The Joplin Globe, Joplin, MO

Local News

January 24, 2014

Visitors to Eagle Days should have plenty to see

STELLA, Mo. — If recent sightings by area birders are any indication, visitors to Stella's fifth annual Eagle Day Saturday will have plenty to see.

Becky Wylie, a birder from Neosho, Mo., who regularly shoots photographs of birds for Wildcat Glades Conservation & Audubon Center, reported seeing 40 to 50 bald eagles in and around Stella on Saturday.

Wylie captured several photos, including a juvenile bald eagle identifiable by the lack of white head feathers.

Emmett Sullivan, a birder from West Mineral, Kan., who ventured to Stella on Monday with his wife, Ruth, reported seeing at least six adult bald eagles while there.

“We got out my camera and tripod and started shooting pictures before they flew away,” he said. “We lucked out.”

With temperatures at 58 degrees and sunny skies that day, it made for comfortable viewing. According to the National Weather Service, the forecast for Saturday in Stella looks equally comfortable, with a predicted high of 48 degrees, sunshine and no chance of precipitation.

This will be Stella’s fifth Eagle Day, a joint project that the village undertakes with Missouri Master Naturalists and Missouri Department of Conservation. The free event, which runs from 10 a.m. to 3 p.m., includes educational activities appropriate for children and adults.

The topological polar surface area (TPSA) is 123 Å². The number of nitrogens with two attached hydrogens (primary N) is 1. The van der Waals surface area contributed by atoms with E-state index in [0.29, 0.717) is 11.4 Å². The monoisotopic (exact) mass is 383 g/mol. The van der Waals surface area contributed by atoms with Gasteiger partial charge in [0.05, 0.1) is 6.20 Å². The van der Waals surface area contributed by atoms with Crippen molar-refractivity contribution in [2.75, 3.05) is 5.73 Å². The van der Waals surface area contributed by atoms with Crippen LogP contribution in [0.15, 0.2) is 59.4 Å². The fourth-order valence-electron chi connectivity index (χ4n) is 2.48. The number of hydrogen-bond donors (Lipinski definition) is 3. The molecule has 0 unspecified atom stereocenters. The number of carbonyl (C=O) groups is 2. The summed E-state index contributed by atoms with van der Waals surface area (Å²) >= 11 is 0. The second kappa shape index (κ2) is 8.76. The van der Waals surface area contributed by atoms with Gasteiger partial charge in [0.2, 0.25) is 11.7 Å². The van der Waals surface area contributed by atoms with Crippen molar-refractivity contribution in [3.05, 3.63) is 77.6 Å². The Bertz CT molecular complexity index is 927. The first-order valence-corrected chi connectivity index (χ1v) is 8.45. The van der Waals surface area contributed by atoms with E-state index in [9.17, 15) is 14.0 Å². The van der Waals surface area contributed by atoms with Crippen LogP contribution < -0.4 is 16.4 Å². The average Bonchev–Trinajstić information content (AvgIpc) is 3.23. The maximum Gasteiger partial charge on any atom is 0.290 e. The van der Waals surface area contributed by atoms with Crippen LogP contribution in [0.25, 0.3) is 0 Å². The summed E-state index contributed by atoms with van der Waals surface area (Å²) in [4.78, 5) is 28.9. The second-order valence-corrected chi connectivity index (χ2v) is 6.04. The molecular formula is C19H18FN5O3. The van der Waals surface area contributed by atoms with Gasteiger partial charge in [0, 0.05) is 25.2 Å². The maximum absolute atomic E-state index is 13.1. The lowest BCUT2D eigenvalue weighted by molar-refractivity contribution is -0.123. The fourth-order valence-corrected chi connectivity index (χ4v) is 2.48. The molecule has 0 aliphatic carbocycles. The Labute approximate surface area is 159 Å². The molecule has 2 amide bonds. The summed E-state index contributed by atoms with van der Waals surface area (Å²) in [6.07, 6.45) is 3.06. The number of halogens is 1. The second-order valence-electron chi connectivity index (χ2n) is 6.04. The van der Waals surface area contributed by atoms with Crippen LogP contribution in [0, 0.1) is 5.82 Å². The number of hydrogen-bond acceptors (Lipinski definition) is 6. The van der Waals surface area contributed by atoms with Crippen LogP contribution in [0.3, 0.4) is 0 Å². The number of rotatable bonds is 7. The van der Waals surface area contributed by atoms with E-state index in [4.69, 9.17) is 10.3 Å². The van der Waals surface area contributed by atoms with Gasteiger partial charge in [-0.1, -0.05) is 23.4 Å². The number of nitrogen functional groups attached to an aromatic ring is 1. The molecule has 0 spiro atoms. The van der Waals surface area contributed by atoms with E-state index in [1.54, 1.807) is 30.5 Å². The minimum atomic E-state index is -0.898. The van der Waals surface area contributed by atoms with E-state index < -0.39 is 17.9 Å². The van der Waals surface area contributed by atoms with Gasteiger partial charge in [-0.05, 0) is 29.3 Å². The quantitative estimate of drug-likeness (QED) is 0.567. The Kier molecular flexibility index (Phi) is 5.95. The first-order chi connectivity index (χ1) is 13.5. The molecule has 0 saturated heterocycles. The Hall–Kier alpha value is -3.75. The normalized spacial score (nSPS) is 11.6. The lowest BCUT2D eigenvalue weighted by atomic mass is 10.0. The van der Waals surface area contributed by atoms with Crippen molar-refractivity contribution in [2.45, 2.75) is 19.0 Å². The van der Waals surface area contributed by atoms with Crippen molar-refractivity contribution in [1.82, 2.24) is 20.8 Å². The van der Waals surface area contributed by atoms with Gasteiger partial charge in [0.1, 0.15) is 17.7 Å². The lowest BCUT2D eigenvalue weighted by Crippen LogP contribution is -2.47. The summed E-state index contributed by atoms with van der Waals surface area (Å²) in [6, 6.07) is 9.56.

It has grown each year in popularity, according to Stella residents Chuck Dalbom, who with his wife, Doris, helps to coordinate it.

“On Eagle Day, if the weather is good and the eagles are plentiful, we will have about 800 to 1,000 people here. It is an event that has grown wildly," Dalbom said.

Dalbom noted that Stella is a key location for viewing wildlife due to its close proximity to Indian Creek.

"The reason the eagles are here is because of the rich natural habitat. They can get fish, and we also have a lot of rabbits and squirrels. There is a lot of food for the eagles to eat, and they come down every year,” he said.

Spotting scopes will be available for public use at observation stations. Dalbom recommends visitors dress warmly and bring binoculars. Visitors may stop at in at the Eagle Day tent to learn more about eagle life, pick up raptor spotting maps and engage in family and scout education activities.

Boy Scout Troop #98 will sell birdseed, and refreshments including hot cocoa (compliments of a donation) and restrooms will be available to visitors at the (Methodist Church).

Visitors also may purchase Eagle Naturalist t-shirts, designed by local environmental artist Joyce Haynes, with proceeds benefitting the Missouri Master Naturalist community and habitat support programs.

The town’s only restaurant, Lentz Carter Café located on the town’s main street, will be open for breakfast and lunch.

In conjunction with Eagle Day, a quilt show will be held in the village’s community storm shelter.

Should the weather change and turn inclement on Saturday, the event will be postponed until Feb. 2.

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